Researchers all around the world working on a new field, a new technique of machine learning called deep learning met the GPU and the Big Bang of artificial intelligence happened. This technique allows software to write software, allows computers to learn from experience and data, and allows the computer to recognize complex patterns that are easy for you and I, but incredibly hard for computers. And it does so — it does so by hierarchically building up feature representations to represent very complex information, complex patterns but building it up from hierarchies of simpler patterns, the ability to recognize a face, for example, with its infinite variability, built on layers and layers and layers of artificial networks. The lowest layer could just be edges, edges made up the pixels, the layer above that could be contours, shapes, textures, motifs, the layer before above that could be parts of a human face and then eventually it’s able to understand the representation of a face, and understand the representation of a face in its incredible variability. It could be — you could be wearing your hair a little bit differently. You could be wearing a hat, you could be looking away partly and somehow — somehow we human can recognize that person.
Finally, for the very first time using this technique called deep learning, we’re able to do the same with computers. This ability to perceive the world is just an enormous breakthrough and I’m going to show you why. Why this foundational technology, foundational capability was so important. It just had one incredible challenge, one incredible handicap. And that is the amount of computation necessary, the amount of data processing necessary is absolutely enormous. And then one day — one day the AI researchers met the GPU that we invented. And the Big Bang of modern AI happened.
The achievements have been fast and furious. Some of the things that we’ve been able to accomplish in just the last several years: absolutely mind-blowing. You have all heard about the AlphaGo achievement. Demis Hassabis and his DeepMind team was able to teach a computer how to play Go, the most complex game we know how, more variability than all the atoms in the universe, more moves. And yet this computer was able to learn Go from the world’s masters and then play the master of our modern era and beat it.
Network has been able to play Doom, which is a game of maze, maze finding, resource management while you’re staying away from monsters. A network is able to learn how to play Go. A network has been able to learn the style of artists van Gogh, Monet, Picasso and apply that style to photographs. A network has been able to synthesize our voice instead of our voices stitched together from a whole bunch of little tiny chunks. This network is able to learn the tonation of our voice and from the words that we feed it synthesized how we would speak. A network was able to learn to recognize an image and understand its context and caption that image. A network was able to turn images that it sees in computer cameras and translated directly to repeat a trial-and-error called reinforcement learning to eventually adjust its motors and learn motor skills. A network was able to learn how to walk by itself. Just by teaching the kinematics of a robot, a robot that is actually sitting on the ground after repeated trying the robot was able to stand up and walk. And in fact, we’ve been able to teach a car how to drive.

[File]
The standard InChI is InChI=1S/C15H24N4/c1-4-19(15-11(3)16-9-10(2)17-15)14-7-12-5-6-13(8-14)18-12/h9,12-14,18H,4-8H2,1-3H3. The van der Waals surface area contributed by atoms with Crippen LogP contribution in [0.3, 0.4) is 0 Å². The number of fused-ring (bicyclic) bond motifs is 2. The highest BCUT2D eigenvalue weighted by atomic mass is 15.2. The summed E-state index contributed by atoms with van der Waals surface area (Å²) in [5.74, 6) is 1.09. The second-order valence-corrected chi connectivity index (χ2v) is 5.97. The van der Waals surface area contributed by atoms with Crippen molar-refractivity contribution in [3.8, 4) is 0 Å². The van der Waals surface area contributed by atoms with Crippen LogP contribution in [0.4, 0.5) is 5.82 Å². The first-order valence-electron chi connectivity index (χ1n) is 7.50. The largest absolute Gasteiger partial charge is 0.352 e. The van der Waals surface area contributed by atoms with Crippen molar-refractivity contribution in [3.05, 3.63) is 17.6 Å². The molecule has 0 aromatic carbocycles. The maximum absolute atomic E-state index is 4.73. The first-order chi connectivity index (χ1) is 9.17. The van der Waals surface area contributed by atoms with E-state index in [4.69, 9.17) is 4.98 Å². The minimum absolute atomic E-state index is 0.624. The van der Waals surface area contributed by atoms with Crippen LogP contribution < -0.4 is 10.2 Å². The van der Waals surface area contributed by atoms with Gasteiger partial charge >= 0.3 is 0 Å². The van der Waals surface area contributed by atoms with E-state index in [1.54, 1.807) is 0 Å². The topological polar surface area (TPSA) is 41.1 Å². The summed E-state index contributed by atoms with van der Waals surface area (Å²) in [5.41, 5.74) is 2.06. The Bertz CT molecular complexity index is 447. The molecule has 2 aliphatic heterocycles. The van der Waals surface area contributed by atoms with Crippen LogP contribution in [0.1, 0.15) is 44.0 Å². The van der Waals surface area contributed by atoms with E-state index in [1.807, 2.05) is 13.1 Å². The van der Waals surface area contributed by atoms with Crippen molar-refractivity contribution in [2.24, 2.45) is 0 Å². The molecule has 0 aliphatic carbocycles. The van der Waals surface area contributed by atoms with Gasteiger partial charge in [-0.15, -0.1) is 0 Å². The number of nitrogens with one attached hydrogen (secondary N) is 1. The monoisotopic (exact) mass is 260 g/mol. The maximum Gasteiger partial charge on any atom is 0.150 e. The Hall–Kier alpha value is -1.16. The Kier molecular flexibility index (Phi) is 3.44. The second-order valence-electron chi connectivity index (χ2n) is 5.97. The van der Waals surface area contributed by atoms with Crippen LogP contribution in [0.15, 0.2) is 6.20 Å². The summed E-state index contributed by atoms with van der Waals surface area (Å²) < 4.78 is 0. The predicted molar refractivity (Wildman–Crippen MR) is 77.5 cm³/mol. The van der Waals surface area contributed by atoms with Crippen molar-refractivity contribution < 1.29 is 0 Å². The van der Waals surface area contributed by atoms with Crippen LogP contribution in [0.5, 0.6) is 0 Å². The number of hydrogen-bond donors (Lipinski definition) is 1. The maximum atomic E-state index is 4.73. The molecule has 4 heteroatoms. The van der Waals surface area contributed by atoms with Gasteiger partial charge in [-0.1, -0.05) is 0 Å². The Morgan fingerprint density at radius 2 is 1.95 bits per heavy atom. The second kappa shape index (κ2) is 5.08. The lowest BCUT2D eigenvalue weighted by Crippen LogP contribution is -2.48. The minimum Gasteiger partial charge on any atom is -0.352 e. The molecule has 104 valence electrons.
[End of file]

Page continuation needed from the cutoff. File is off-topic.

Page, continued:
Driving is a skill, it’s not mathematics. Kids can learn how to drive, adults drive and yet we do know computation whatsoever, we do know Newtonian physics whatsoever, in our head we just drive. We’ve been able to teach a car how to drive. The achievements that you see in front of you is impossible until just recently. It was just impossible until recently, and all of a sudden because we’re now able to understand the complex nature of the world, to perceive the world through vision, through audio technology, through natural language. We’re now able to apply artificial intelligence to solve problems that we had never conceived in the past.
The enabling technology behind all of these great achievements is GPU computing, and that GPU — that GPU had the benefit over 23 years, that GPU had the benefit over 23 years to be fueled by the single largest simulation industry in the world, the single largest entertainment industry in the world: video games. To many it’s just for fun, to us it’s incredibly fun, not to mention it propels the science of our company.
PC gaming is thriving and vibrant. It has doubled in the last five years to $31 billion. It is the single largest game platform today. And GeForce is PC gaming. GeForce is also thriving and vibrant. In the last five years it has doubled in revenues. There are 200 million GeForce gamers around the world. The dynamics that are driving this business is multi-dimensional. Of course, it is a global industry. And before anyone has a game console or even ever gets a game console, everyone has a PC and almost every single human today is a gamer. There are several hundred million core gamers in the world today. I expect there to be several billion gamers some day.